When I decided I wanted to write for Word Strumpet, the phrase “Writing is More Than It’s Cracked Up to Be” popped into my mind, and I knew I had to write it because I needed to know what that meant. It’s like Toni Morrison said, “If there's a book that you want to read, but it hasn't been written yet, then you must write it.”

So I sat down to write about how writing is more than it’s cracked up to be, and this is what I discovered. I went into this post thinking along the lines of, “Writing gives you more than you signed up for.” But the truth is, I didn’t sign up for anything.

When I was five years old I decided I wanted to write a book. I took all the paper off the communal shelf and went back to my desk.

Mrs. Carnahan told me to put it all back except for one piece. My brave best friend, Mark, stood up and said, “She’s going to write a book.”

Mrs. Carnahan said, “Well, then, she’ll have to write it one piece of paper at a time.”

I did, many years later, write a book one piece of paper at a time. And another and another and another to the point that I say I’ve written 30 books but I’m sure it’s more like 35. I’d have to take a while and make a list and I just haven’t made the time to sit down and do that, so I say I’ve written 30 books.

In the course of writing approximately more than 30 books, along with millions of words spread across articles, blog posts, white papers, guides, manuals, comments, lists and even a couple of infographics and a comic strip, I’ve learned what writing is and what writing is not.

After writing this post, throwing out the original, writing it again, losing that original, and writing it five more times, I’m ready to tell you what it means that writing is more than it’s cracked up to be.

First, writing makes us special. It also makes us deny that we’re special.

Take just a second and picture your favorite author, or your favorite five authors. Now tell me this. Did you see names on book covers, or titles, or faces? I saw all three, for several favorites including Sue Grafton, Dean Koontz, business author Brian Tracy, self-help novelist Andy Andrews and a psychologist named Robert Cialdini, author of Influence.

Think about that for a second. I’m a very visual person. If you learn in another way, you may not think of faces when you call to mind your favorite authors. You may think of something they said or something you learned from them.

But you can think about an author and call up something specific about that author and his or her work.

You can only do that with people who are special to you. You can’t do it with the person who sat behind you in kindergarten, unless that person was a good friend or a sworn enemy.

If writers are special to us, that means that you, as a writer, are special.

We have trouble understanding this about ourselves, but that doesn’t make it any less true. It just makes it something we don’t want to believe.

Second, writing changes the world.

I was going to talk about how “writer” is the ungulate-Latin-Spanish-Indo-European-Swahili (or something) word for “world-changer.” You see, I have to exercise my sarcasm muscle once an hour or I get a really bad cramp, and I have to drive six hours tomorrow by myself. I don’t want to risk driving with a cramp, so….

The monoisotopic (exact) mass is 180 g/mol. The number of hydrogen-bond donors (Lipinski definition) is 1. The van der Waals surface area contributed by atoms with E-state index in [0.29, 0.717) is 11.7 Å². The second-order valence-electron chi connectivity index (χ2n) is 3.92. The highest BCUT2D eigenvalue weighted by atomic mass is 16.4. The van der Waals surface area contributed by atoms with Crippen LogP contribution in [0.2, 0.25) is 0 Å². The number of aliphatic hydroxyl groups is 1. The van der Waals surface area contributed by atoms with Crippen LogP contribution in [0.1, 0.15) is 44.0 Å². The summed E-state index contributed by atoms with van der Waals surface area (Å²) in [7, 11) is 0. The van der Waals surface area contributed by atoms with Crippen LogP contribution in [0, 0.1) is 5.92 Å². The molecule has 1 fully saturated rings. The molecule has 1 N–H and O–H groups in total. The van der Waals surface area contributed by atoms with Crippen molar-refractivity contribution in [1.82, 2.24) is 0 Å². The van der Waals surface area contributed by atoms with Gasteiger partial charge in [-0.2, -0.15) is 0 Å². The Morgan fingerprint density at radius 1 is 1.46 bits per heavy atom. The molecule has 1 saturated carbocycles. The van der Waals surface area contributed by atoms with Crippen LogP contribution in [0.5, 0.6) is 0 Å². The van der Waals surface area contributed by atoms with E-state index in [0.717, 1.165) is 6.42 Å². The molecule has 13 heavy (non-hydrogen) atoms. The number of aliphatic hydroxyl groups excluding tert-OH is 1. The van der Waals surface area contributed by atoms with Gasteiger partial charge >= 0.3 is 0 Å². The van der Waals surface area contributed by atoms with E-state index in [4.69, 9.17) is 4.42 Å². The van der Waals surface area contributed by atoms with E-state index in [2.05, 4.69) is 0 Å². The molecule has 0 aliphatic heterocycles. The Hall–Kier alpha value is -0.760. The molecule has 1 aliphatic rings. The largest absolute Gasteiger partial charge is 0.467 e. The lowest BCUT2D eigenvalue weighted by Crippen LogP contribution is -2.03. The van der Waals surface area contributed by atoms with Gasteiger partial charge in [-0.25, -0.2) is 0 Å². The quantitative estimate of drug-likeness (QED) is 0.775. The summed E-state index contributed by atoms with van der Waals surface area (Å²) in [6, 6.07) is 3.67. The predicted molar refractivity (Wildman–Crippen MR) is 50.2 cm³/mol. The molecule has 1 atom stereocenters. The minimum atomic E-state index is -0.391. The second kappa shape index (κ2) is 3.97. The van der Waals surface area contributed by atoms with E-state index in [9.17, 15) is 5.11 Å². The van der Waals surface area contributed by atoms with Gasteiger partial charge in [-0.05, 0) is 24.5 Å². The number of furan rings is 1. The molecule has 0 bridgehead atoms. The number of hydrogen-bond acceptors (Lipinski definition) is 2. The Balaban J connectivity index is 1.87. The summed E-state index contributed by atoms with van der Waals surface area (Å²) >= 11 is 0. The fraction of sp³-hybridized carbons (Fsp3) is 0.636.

What I’m going to say instead is that ideas change the world. What that boils down to is that thoughts change the world. As far as I’m aware, it is impossible to read without thinking. If you read, you create new thoughts. Those thoughts change your life, even in some infinitesimal (which is a really cool word) way.

Reading changes the world. Ipso lorem, ergo sum, e=mc2, QED, therefore and all that, writing changes the world. Since you are a writer, you change the world. Which, if you’re still thinking about it, makes you special.

Third, writing helps us fit into the world.

I’ve written an entire book, The Leonardo Trait, for “Leonardos,” or profoundly creative people, about the feeling of not fitting in the world and how to understand ourselves and find where we do fit.

I can boil down that entire “Owner’s Manual for the Brains of Profoundly Creative People” by saying this. Your creativity is what makes you an important part of the world, even when you think you’re a square peg because of your creativity.

Writing creates your place in the world, a place where no one else could fit because they don’t have the words you came to say.

Fourth, writing gives us a new Why.

This section and the first paragraph are the surviving remnants of the post I rewrote more times than I can count, but probably more times than books I have written. Probably not.

Writing becomes a part of your life in ways you don’t expect and don’t understand, and it indeed gives you a new “Why.” It gives you a new why for living, for caring and for doing. It gives you a why for loving and for giving to others. At the same time most importantly and least importantly of all, writing gives you a new why for writing.

That new why goes beyond the “I can’t not write” need to write. It goes beyond the love of writing, or the hatred of it that some writers feel. It goes beyond the words.

I mentioned this new why a moment ago. Whether you realize it or not, once you accept your writerness, your deep commitment to life as a writer, you write because you haven’t yet said the words you came to say.

Angie Dixon hates bios written in the third person. She is the author of “The Owner’s Manual for the Brains of Profoundly Creative People,” The Leonardo Trait. She would like to share more with you about what writing is cracked up to be in her free report Cracking Up? No, Just Being a Writer. You can learn more about Angie on her website, LeonardoTrait.com.

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Guest Post: 15 Fixes for Your Worst Writer’s Block

Please welcome guest poster Julie Duffy today.  Julie and I connected on Twitter and I'm glad we did!  She is a writer and also the creator of A Story A Day--the extreme challenge to write a story every day in May.  (And guess what–you can start any time.  If you get going now, think how many stories you'll have by the end of the month.)  Please join me in welcoming Julie, I think you'll like her ideas for overcoming writers' block.